Joseph E. Uscinski is Associate Professor of Political Science at the University of Miami College of Arts & Sciences, where he teaches courses on public opinion, conspiracy theories, and mass media. Dr. Uscinski has published two books, American Conspiracy Theories with Joseph M. Parent (Oxford University Press, 2014) and The People's News: Media, Politics, and the Demands of Capitalism (New York University Press 2014) as well as twenty-three peer-reviewed studies in social science journals. His essays have appeared in the The Washington Post, The LA Times, Newsweek, Eurozine, and Reason Magazine among many others.

Amanda L. Wintersieck is a UC Foundation Assistant Professor of Political Science at the University of Tennessee at Chattanooga. Her research interests lie in political behavior and political communication. Specifically, she is interested in the effects of political campaigns on voters' evaluations of candidates, on the role the media plays in citizen's vote choice, and the conditions that advantage a candidate's campaign. Her current research focuses on the role of news media and the impact of the electoral context in political campaigns. She pursues these interests utilizing a multi-methodological approach, including experiments, surveys, and content analysis. Her work has appeared in the Political Communication, American Politics Research, The Praeger Handbook of Political Campaigning in the United States, the Monkey Cage , and The London School of Economics American Politics and Policy Blog .

Sara Yeganeh is a doctoral candidate in the Political Science Department at Stony Brook University. Her work is rooted in the subfields of political communication, legislative politics and social psychology. She has a strong interest in political methodology where she utilizes machine learning, text mining, social network analysis, among other techniques to further explore these research areas. Her doctoral dissertation investigates the impact of outside groups, particularly campaign contributors, on legislative action.

Confirmed Press/Practitioner Participants

Molly Ball is National Political Correspondent for Time. Formerly, she was a national politics writer for The Atlantic, where she covers national politics. She was awarded the 2012 Toner Prize for Excellence in Political Reporting for her presidential campaign coverage. She has also written for Politico, The New York Times, The Washington Post, The Las Vegas Review-Journal and the Las Vegas Sun. In 2007, she won $100,000 on "Who Wants to Be a Millionaire."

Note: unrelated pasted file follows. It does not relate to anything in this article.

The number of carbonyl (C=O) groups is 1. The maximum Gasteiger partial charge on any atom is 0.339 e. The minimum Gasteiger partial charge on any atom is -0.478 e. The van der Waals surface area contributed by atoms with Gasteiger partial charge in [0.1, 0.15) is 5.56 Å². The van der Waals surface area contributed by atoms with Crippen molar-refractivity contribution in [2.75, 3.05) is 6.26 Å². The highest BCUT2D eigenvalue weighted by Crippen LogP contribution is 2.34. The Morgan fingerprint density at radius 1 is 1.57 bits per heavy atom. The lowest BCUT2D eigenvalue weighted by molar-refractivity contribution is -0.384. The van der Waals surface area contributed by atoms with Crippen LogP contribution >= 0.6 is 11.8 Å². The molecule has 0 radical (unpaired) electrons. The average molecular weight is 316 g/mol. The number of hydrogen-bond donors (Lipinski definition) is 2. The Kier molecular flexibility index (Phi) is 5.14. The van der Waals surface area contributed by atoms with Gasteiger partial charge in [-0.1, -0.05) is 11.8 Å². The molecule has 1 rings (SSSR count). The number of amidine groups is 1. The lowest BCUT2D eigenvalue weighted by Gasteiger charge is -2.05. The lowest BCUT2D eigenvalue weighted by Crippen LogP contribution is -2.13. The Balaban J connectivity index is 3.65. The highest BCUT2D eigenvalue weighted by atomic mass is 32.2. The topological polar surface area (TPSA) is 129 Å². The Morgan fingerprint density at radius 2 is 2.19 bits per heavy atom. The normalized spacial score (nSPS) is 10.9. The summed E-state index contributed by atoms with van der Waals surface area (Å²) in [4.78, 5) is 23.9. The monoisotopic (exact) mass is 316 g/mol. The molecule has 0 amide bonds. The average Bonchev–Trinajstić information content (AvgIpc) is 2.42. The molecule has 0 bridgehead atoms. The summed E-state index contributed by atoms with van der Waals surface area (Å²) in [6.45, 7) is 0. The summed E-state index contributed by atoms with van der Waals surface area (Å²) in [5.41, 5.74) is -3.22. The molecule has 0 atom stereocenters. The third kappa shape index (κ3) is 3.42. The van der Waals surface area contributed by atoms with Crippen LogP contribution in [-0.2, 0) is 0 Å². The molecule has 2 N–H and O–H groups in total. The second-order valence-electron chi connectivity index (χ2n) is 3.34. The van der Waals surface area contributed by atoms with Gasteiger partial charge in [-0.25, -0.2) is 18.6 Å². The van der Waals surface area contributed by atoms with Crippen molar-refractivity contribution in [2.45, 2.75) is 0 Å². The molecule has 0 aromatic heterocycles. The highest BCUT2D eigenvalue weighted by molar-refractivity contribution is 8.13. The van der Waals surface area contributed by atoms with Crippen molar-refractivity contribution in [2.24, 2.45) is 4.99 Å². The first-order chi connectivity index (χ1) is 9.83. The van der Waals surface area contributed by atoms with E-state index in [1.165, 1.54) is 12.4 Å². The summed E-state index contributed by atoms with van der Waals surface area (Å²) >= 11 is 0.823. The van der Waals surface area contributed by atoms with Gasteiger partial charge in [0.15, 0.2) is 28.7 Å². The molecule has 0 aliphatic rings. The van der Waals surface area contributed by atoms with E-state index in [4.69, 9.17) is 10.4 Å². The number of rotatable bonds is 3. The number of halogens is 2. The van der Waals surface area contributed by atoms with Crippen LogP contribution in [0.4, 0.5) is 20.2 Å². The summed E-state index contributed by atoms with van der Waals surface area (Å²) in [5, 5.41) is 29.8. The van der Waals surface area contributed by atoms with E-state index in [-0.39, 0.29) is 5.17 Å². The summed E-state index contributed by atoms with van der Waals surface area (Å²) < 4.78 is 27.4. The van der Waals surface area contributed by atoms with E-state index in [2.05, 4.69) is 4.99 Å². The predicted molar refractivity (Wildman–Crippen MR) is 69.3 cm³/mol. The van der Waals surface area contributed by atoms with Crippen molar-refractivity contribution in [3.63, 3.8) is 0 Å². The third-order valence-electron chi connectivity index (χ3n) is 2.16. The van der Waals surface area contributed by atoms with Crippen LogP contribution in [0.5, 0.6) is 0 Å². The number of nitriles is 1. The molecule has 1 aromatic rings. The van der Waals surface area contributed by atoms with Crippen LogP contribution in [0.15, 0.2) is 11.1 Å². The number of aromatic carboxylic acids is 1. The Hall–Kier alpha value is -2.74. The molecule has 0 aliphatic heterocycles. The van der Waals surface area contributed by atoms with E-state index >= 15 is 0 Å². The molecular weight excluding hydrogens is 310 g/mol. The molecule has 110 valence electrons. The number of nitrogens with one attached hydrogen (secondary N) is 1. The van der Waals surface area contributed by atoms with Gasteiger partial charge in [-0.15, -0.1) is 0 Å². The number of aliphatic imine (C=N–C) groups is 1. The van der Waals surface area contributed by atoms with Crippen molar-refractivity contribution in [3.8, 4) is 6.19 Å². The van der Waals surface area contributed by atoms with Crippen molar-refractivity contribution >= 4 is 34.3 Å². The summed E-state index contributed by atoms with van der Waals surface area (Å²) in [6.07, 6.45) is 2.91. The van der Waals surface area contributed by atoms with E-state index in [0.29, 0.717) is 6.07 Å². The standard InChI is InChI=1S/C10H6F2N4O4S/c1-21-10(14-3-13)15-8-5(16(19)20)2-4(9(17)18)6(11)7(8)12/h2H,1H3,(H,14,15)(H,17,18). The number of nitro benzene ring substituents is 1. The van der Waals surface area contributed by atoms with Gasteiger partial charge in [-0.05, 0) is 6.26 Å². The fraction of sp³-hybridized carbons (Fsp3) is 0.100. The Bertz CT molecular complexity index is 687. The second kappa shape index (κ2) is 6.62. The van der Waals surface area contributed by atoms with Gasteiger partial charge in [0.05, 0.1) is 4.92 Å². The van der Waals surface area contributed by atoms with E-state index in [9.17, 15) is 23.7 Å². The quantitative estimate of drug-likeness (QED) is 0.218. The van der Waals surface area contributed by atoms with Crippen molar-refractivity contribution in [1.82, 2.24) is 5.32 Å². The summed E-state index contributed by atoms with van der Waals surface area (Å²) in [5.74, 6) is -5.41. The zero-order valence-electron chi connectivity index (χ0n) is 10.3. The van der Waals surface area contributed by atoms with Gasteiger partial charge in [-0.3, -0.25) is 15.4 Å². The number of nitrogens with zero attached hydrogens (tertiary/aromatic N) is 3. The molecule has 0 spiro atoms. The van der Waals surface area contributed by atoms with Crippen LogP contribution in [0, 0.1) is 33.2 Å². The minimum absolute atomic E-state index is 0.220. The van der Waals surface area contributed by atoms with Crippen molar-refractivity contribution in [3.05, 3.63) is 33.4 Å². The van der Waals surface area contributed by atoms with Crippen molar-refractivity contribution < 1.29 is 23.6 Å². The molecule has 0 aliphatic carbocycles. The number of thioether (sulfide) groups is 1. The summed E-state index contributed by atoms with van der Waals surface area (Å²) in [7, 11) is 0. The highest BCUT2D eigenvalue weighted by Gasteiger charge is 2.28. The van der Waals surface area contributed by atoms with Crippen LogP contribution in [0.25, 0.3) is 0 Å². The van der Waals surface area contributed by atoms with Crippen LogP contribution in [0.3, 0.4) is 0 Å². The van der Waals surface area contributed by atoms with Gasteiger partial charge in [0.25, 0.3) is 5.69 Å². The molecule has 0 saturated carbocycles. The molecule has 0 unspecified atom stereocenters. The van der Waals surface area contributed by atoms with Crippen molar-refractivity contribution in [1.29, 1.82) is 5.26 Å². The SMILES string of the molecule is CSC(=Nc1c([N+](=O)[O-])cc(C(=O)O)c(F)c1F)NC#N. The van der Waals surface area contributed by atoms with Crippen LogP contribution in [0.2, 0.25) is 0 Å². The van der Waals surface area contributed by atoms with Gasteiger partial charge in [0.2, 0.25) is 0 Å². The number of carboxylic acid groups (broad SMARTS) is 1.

Robert Costa is a national political reporter at The Washington Post, where he covers Congress and the White House, and Moderator of Washington Week, the Peabody Award-winning weekly news analysis series on PBS. Prior to joining The Washington Post, Costa was a reporter and then Washington Editor for National Review. Costa is also a political analyst for NBC News and MSNBC. Costa earned a Master's degree in 2009 from the University of Cambridge and a Bachelor's degree in 2008 from the University of Notre Dame, where he is a member of the Board of Trustees.

EJ Dionne is a senior fellow at the Brookings Institution, a syndicated columnist for the Washington Post, and university professor in the Foundations of Democracy and Culture at Georgetown University. A nationally known and respected commentator on politics, Dionne appears weekly on National Public Radio and regularly on MSNBC. Dionne began his career with The New York Times. His best-selling book, Why Americans Hate Politics (Simon & Schuster, 1991) won the Los Angeles Times book prize. He is the author or editor of several other books and volumes, most recently Why the Right Went Wrong (Simon & Schuster, 2016) and, with Thomas Mann and Norman Ornstein, One Nation After Trump (St. Martin's Press, 2017). Dionne has received numerous awards, including the American Political Science Association's Carey McWilliams Award to honor a major journalistic contribution to the understanding of politics. He has been named among the 25 most influential Washington journalists by the National Journal and among the capital city's top 50 journalists by the Washingtonian magazine. He was elected as a member of the American Academy of Arts and Sciences.